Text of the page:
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Rochelle Wijesingha

How diversity efforts burden those who try to help

Rochelle Wijesingha, a PhD candidate studying racial and ethnic relations in higher education, was featured in an article in "Nature," published June 24, 2020.

Jun 25, 2020

The following excerpt contributed by Rochelle Wijesingha was featured in the Nature article "How diversity efforts burden those who try to help" by Virginia Gewin.

White allies need to acknowledge their privilege

Rochelle Wijesingha, PhD candidate studying racial and ethnic relations in higher education at McMaster University, Hamilton, Canada.

In 2013, I collected data to look at perceptions of disparities in tenure and promotion between faculty members. A colleague and I found that faculty members of colour outperform white faculty members, yet they do not get tenure or promotions at the same rate4. Our findings offer evidence of discrimination in the academic system. I hope that future studies will quantify cultural taxation by documenting how many courses a minority-ethnic academic taught, how many students they mentored and how many committees they were members of. Although some might feel obliged to sit on diversity committees and mentor more students, that can lower their productivity and hinder their career progression.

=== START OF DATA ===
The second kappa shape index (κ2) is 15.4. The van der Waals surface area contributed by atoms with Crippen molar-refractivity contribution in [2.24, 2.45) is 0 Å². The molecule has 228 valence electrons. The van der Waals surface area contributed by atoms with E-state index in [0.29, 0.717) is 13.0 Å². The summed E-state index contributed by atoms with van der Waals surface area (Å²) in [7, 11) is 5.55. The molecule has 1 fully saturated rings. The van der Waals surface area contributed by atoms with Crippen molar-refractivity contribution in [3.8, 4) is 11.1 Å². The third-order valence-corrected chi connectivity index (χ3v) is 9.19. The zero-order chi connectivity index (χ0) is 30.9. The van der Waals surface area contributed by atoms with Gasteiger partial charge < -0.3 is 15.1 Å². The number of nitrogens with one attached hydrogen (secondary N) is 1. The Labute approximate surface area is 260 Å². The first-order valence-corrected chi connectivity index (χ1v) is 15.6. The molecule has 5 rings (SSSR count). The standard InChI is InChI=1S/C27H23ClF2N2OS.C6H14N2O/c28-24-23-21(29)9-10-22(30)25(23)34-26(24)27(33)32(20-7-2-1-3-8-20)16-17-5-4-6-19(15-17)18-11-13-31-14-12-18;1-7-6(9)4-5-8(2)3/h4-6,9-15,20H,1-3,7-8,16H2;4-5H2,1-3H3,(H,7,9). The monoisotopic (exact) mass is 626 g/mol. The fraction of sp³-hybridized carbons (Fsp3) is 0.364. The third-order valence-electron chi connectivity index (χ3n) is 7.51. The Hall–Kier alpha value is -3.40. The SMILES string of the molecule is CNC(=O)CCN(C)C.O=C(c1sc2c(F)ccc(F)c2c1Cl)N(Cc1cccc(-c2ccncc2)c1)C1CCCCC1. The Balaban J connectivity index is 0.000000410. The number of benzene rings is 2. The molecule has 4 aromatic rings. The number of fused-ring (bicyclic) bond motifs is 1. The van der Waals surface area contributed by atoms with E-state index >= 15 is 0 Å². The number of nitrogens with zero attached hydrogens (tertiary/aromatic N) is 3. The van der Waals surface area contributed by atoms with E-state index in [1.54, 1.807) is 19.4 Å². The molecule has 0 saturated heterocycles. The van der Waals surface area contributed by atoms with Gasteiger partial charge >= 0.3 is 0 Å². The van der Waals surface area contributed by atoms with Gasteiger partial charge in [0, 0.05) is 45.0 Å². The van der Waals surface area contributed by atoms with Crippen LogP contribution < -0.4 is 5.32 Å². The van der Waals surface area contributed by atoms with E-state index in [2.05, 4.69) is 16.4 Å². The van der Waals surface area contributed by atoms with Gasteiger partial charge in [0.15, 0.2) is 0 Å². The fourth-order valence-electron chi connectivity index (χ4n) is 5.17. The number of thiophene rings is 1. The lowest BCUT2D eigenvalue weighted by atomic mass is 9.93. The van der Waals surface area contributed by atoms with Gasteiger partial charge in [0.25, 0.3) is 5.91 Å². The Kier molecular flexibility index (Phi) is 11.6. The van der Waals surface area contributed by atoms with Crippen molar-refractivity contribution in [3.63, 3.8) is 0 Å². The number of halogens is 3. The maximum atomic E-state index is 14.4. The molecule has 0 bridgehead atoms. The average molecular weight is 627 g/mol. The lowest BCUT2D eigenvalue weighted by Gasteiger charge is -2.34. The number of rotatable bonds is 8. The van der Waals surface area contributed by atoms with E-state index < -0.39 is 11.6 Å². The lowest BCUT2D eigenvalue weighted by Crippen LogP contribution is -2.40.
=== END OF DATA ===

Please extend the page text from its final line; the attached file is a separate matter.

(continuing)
In my experience, diversity and inclusion work is not rewarded, but I am personally motivated to do it in ways that white faculty members might not be. I’m in sociology, studying social justice, equity and diversity. For me to not practise what I preach is inauthentic. I make time for it because I don’t want students to be discouraged by not seeing or being mentored by a faculty member who is from an under-represented group. At the same time, I preach that it is OK to say no to the cultural tax.

In my academic roles, I have helped undergraduates who are members of under-represented groups with applications to graduate courses, and held workshops to help students work on personal statements and inform them about opportunities. I understand why people don’t want to do this work, because time is so precious and the work is unrewarded.

We need to collect more data. We also need to create a dialogue around cultural taxation, and need white allies to acknowledge their privilege, and that the cultural tax exists (as well as the ‘identity tax’, the broader term for the ‘tax’ paid by people of any marginalized identity who experience the same kinds of demand). And we need that service to be recognized in tenure and promotion guidelines.

To read the full article, please visit the Nature website.